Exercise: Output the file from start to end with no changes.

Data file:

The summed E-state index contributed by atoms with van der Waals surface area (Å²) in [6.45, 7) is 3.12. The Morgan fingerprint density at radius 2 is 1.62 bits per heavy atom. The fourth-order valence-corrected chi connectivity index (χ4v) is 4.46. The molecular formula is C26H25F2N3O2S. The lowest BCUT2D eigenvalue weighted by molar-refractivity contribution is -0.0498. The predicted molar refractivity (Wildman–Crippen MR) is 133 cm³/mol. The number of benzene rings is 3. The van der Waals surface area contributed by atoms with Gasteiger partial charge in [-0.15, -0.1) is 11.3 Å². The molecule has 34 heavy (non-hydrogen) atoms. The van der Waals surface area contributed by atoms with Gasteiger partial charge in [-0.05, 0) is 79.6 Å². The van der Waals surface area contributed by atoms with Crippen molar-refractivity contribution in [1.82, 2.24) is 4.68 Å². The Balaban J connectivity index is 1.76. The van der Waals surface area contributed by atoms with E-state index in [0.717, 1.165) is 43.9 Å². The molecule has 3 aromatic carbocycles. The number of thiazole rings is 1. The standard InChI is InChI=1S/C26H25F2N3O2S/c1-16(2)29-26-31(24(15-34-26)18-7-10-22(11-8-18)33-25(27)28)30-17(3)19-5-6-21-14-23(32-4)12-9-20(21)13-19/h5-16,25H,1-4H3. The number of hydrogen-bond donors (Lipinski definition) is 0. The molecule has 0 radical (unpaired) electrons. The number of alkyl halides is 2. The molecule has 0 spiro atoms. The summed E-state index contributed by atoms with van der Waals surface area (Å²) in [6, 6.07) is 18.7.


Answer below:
The summed E-state index contributed by atoms with van der Waals surface area (Å²) in [6.45, 7) is 3.12. The Morgan fingerprint density at radius 2 is 1.62 bits per heavy atom. The fourth-order valence-corrected chi connectivity index (χ4v) is 4.46. The molecular formula is C26H25F2N3O2S. The lowest BCUT2D eigenvalue weighted by molar-refractivity contribution is -0.0498. The predicted molar refractivity (Wildman–Crippen MR) is 133 cm³/mol. The number of benzene rings is 3. The van der Waals surface area contributed by atoms with Gasteiger partial charge in [-0.15, -0.1) is 11.3 Å². The molecule has 34 heavy (non-hydrogen) atoms. The van der Waals surface area contributed by atoms with Gasteiger partial charge in [-0.05, 0) is 79.6 Å². The van der Waals surface area contributed by atoms with Crippen molar-refractivity contribution in [1.82, 2.24) is 4.68 Å². The Balaban J connectivity index is 1.76. The van der Waals surface area contributed by atoms with E-state index in [0.717, 1.165) is 43.9 Å². The molecule has 3 aromatic carbocycles. The number of thiazole rings is 1. The standard InChI is InChI=1S/C26H25F2N3O2S/c1-16(2)29-26-31(24(15-34-26)18-7-10-22(11-8-18)33-25(27)28)30-17(3)19-5-6-21-14-23(32-4)12-9-20(21)13-19/h5-16,25H,1-4H3. The number of hydrogen-bond donors (Lipinski definition) is 0. The molecule has 0 radical (unpaired) electrons. The number of alkyl halides is 2. The molecule has 0 spiro atoms. The summed E-state index contributed by atoms with van der Waals surface area (Å²) in [6, 6.07) is 18.7.